Macklem fought the Great Recession as a senior official at the Finance Department, and one of the lessons of that war is that sudden economic calamities must be met with overwhelming force, lest you get stuck with an underwhelming recovery, such as the one that marked Barack Obama’s presidency.
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Prime Minister Justin Trudeau’s government hasn’t said much about its plans for the recovery. It has introduced measures worth more than 10 per cent of gross domestic product, but these programs, like the Bank of Canada’s efforts to date, were designed to offset the cost of essentially stopping the economy to slow the spread of COVID-19.
If Trudeau intends to provide stimulus, the response will be different. It will also be treacherous. Governments tend to get the benefit of the doubt when they are on the front lines of a calamity; however, stoking a recovery will require choices that won’t be universally popular, since some groups or industries will get more help than others.
That probably explains, at least partially, why the government decided to bring in some cover.
Navdeep Bains, Minister of Innovation, Science and Economic Development, on June 2 announced who will be joining chair Monique Leroux on the Industry Strategy Council, a 10-person group whose mandate is to analyze the degree to which the COVID-19 crisis has altered the structure of the economy and to suggest policies for a recovery.
Among the members are Mark Little, chief executive of Suncor Energy Inc., and Murad Al-Katib, chief executive of AGT Food Ingredients Inc., a big Regina-based processor of lentils and other pulse crops. The group will convene for the first time on June 8, and then meet biweekly until it submits a preliminary report around the end of August.
“The crisis, of course, is very difficult at this point in time for a lot of people,” Leroux, who ran credit union Desjardins Group from 2008 to 2016, said in an interview on June 3. “But I think that like any kind of crisis, if we look at history, it creates an opportunity to do things differently.”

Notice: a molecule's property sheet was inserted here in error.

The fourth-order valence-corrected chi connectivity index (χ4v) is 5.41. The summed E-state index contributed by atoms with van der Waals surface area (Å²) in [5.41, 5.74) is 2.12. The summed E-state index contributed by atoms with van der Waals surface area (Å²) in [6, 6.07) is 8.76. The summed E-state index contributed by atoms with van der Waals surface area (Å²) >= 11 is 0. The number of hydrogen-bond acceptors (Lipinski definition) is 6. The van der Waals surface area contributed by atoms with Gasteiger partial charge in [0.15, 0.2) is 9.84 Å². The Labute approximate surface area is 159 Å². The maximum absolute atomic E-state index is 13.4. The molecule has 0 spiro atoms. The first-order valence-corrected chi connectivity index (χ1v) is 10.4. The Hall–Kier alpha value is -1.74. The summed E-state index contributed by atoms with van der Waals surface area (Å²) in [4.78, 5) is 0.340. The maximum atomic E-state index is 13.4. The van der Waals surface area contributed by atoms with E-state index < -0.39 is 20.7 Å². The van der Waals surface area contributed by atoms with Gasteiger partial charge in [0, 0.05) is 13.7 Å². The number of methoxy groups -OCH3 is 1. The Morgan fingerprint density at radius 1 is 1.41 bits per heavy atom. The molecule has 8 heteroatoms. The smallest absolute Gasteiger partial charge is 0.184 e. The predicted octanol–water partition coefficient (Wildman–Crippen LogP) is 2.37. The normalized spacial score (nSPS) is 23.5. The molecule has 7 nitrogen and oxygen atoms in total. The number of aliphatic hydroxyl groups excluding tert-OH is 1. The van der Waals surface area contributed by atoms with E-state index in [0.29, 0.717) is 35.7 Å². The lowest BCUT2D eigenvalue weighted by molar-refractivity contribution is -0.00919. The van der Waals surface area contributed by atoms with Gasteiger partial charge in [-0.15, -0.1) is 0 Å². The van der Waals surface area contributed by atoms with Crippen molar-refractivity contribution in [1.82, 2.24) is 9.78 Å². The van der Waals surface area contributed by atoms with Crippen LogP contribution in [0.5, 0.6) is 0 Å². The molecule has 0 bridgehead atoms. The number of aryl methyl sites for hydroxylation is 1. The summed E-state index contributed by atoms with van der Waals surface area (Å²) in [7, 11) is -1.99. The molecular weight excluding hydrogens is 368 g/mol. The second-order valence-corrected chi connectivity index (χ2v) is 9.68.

In other words, Leroux doesn’t want to see a good crisis go to waste. Recessions create political urgency that is difficult to muster in normal times. It would be a mistake not to take advantage of the moment to make policy changes that were needed anyway.
Canada had issues before the pandemic struck. Leroux said she felt the economy was only “OK,” depending on where you lived. Physical retail was in existential trouble, too many companies were reluctant to adapt to the digital economy, and the political class was at war over climate change. The sudden stop of the global economy, combined with the collapse of oil prices, exposed those weaknesses.
Leroux was reluctant to discuss specific fixes before her group has even had a chance to meet. But she acknowledged that she thought government procurement could be a powerful tool in giving a boost to promising companies, and that the recession shows Canadian exporters remain too dependent on the United States. She also thinks Canada could do a better job of harnessing international investors keen to put their money to work on reversing climate change.
Trudeau won’t be bound by any of Leroux’s recommendations, and his record of implementing the proposals previous advisory committees have come up with is mixed. But that was another time. There was little urgency to fix the economy when employment was as strong as it had ever been.
“What will help is the fact that we have the crisis, and that we have no choice as Canadians but to move forward,” Leroux said. “There is a great level of motivation coming from the government. That is what I feel from my initial conversations.”